Sure, I have spiral art journals, bound art journals, handmade art journals. I’ve been avoiding loose leaf art journals–there is something about a binding that makes you plan and think before you commit. And keep track of your pages over time, in that time-narrative way we like.
Nothing against books that are stuffed with ephemera, but if you are going to work on a series of pages with pockets, fold-outs and attachments, a loose-leaf book has advantages:
- Pockets, fold outs and cut-outs are easier to work on if you can rotate the page while working.
- You can create several different backgrounds, and choose the one that matches your mood or plans for the page.
- You have the whole page to work on, without wondering what to do with the gutter.
- Want to use an iron? No problem, the page is flat.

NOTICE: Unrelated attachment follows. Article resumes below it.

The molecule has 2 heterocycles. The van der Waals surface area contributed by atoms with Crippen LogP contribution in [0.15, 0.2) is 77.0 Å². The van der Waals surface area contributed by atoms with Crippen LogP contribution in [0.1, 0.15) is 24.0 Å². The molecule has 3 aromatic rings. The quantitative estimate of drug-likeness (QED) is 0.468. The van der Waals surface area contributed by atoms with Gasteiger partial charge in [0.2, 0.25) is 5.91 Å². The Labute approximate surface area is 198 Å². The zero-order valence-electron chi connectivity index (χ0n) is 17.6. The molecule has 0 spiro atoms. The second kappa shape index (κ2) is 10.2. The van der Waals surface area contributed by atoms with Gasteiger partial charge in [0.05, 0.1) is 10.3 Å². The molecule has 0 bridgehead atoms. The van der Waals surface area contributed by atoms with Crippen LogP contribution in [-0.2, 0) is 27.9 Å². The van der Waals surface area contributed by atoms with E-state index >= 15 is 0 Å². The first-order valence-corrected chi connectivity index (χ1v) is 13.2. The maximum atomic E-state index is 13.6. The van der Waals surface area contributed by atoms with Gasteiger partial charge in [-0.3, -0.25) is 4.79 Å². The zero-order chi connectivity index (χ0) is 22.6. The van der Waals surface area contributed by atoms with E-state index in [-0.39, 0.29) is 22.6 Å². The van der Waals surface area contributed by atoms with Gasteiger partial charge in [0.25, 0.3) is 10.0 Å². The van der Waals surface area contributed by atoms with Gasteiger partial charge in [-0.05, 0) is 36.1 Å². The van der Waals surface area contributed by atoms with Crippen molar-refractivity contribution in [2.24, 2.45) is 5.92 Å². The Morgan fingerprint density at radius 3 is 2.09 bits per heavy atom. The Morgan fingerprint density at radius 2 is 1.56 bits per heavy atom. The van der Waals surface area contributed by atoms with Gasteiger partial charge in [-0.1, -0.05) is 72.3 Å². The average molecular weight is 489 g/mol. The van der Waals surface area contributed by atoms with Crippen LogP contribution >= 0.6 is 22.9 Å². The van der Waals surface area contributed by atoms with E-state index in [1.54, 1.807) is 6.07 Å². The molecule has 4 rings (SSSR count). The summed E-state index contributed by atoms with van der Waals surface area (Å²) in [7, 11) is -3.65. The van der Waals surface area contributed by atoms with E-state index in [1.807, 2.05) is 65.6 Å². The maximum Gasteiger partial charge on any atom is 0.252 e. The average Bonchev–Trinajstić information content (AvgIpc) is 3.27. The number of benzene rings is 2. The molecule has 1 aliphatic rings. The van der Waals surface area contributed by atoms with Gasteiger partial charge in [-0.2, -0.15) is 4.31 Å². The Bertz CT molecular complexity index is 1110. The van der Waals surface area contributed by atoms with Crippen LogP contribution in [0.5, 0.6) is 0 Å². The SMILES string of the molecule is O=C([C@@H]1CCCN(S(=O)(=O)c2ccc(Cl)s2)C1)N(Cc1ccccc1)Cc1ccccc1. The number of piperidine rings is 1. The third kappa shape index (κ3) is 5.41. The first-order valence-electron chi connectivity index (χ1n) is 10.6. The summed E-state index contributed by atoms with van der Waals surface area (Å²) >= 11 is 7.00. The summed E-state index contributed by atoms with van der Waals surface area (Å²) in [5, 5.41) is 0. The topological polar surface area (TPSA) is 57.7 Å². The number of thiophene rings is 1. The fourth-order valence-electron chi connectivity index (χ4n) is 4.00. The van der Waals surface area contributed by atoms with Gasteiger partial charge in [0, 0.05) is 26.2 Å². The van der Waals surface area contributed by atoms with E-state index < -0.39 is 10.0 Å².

- You can work on different page sizes.
- Love to invent bindings? You can do that with loose pages, too.
And yes, perfectionists can learn to love loose leaf pages, too. Make a page you hate? No one will know if you don’t include it. I’m working on some alternatives to punching holes, but so far, the idea of finding lists, collections, and color swatches in one place works for me.
I found this binder (about 6 x 9 closed) ready for painting. You can also find great cook-book binders, home-repair binders and other pre-printed binders you can re-purpose at thrift stores like Goodwill.
—Quinn McDonald is working on loose-leaf pages for a number of binders in progress.